A “use or lose” policy requires balancing several considerations.

While the concessionaire may be motivated by a date-specific commitment to provide electricity under a power sales agreement, the government may establish and monitor timelines. To assure that the concessionaire is working diligently towards construction of the project, the government may require that certain milestones be met by the concessionaire in order to retain its concession rights. This “use or lose” policy assures that developers will not “bank” projects to prevent other developers from competing for a limited resource or limited market place. By balancing a “use or lose” policy with government flexibility on excusing unintentional developer delays (e.g., time consumed by the government, third parties or natural forces), realization of final project completion may be better assured. It is generally acceptable to the international lending community that the government require security in the form of bonds or letters of credit to assure that the concessionaire is motivated to perform in a timely fashion.

Although viewed from different perspectives, the private investor objectives of a resource concession be met. While the private investor’s main concern is to obtain a reasonable rate of return on its investment, the country’s concerns, while not necessarily in conflict with the private investor’s, may be broader in scope.


In countries in which vertically integrated utilities under state ownership or control predominate, long-term planning is relatively easy. Resource planning allows design of a capacity expansion program that includes renewables in the country’s generation mix. The primary challenge under this model is designing a solicitation system that attracts private investors, fulfills the desired quota of renewables, obtains the utilities’ expected output at competitive prices and yields projects that are creditworthy. A second critical element of any resource acquisition process is the power purchase agreement.

How are on-grid, renewable projects best solicited in a state-owned or monopolistic utility system?

Although there are almost as many different styles of bidding solicitations as there have been solicitations, most utilities are familiar with all-source bidding procedures: the utility issues a solicitation seeking bids from project sponsors for capacity and energy, with the bid going to the lowest cost supplier without regard to the project’s fuel source. By this method, the utility seeks a specific amount of capacity and purchases the associated energy in accordance with a per-kilowatt-hour formula that normally allows the project sponsor to recover its fuel cost. Renewables are likely to be less successful in “all-source” bidding solicitations in which all technologies compete against each other. The emphasis on fixed cost in all-source solicitations favors the economies of scale of large, stand-alone fossil plants and creates difficulty in comparing resources with dissimilar attributes.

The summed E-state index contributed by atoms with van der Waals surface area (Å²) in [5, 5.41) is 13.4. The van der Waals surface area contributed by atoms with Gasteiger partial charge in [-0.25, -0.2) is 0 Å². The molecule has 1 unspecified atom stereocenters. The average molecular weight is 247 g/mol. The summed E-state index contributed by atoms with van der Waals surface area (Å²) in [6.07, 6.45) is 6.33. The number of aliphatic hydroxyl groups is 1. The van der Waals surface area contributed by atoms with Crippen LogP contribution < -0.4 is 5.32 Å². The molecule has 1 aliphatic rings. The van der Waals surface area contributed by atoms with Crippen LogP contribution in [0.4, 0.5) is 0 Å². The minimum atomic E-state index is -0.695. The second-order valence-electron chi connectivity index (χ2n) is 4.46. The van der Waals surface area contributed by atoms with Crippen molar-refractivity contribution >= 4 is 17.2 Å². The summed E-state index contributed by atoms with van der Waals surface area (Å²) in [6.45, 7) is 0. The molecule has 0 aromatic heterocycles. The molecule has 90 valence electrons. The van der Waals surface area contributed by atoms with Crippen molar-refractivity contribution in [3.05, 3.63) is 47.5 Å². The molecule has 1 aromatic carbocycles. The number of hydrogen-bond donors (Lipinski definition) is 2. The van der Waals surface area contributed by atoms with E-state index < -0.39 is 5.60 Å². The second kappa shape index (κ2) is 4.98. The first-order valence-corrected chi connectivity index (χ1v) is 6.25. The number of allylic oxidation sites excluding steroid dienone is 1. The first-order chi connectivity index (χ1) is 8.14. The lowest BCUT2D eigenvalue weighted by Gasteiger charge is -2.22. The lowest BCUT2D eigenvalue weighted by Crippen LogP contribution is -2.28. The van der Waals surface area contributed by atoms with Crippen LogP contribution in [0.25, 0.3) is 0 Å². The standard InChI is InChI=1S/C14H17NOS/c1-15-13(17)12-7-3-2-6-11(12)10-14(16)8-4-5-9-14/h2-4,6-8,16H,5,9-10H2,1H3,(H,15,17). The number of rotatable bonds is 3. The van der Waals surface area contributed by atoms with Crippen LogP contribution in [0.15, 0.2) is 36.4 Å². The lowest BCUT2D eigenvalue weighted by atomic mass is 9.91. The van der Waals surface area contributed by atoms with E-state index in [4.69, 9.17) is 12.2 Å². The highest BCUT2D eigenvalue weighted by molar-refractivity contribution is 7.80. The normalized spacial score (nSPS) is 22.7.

All-source bidding solicitations favor thermal projects because the costs associated with thermal projects can be readily determined and are normally not site specific. Thus, a private-sector bid to supply fossil-fired thermal generation can be prepared with comparatively little time and expense.

By contrast, renewable energy projects are normally very site-specific and can require many months of study before cost information can be developed to the point where a bid can be made.

The criteria established to determine the winning bid in most all-source bidding programs typically fail to take into account the long-term benefits offered by renewable projects and the different cost patterns experienced in conventional thermal versus renewable projects. Moreover, a tendency to take a fairly short-term view in weighing the relative costs and benefits of thermal versus renewable projects also impedes renewables.

In the case of most conventional thermal projects, per-kilowatt capital costs are low when compared to the typical renewable project. On the other hand, a renewable project may have a zero fuel cost and very low variable costs, while thermal projects have comparatively high and often unpredictable variable costs. Despite these differences, utility power solicitations for renewable energy projects often proceed using the thermal model and base comparative evaluations on an imperfect view of the long-term costs and benefits of the various technologies. Utilities tend to make their acquisition decisions on the basis of a project’s capacity and energy costs in the first few years of a multi-year transaction, giving insufficient weight to the long-term implications of the arrangement. The design of a bidding program will influence the ability of particular technology types to compete successfully.

Solicitation and bidding models for renewable energy solicitation.

When a utility has determined what it believes to be a fair price to pay for renewable energy, it can then initiate the process of attracting private investors to develop the available resources. There are generally four solicitation models which have been used: the site-specific bid, the tariff-based solicitation, the site-specific tariff bid, which is a hybrid of the first two, and the negotiated solicitation.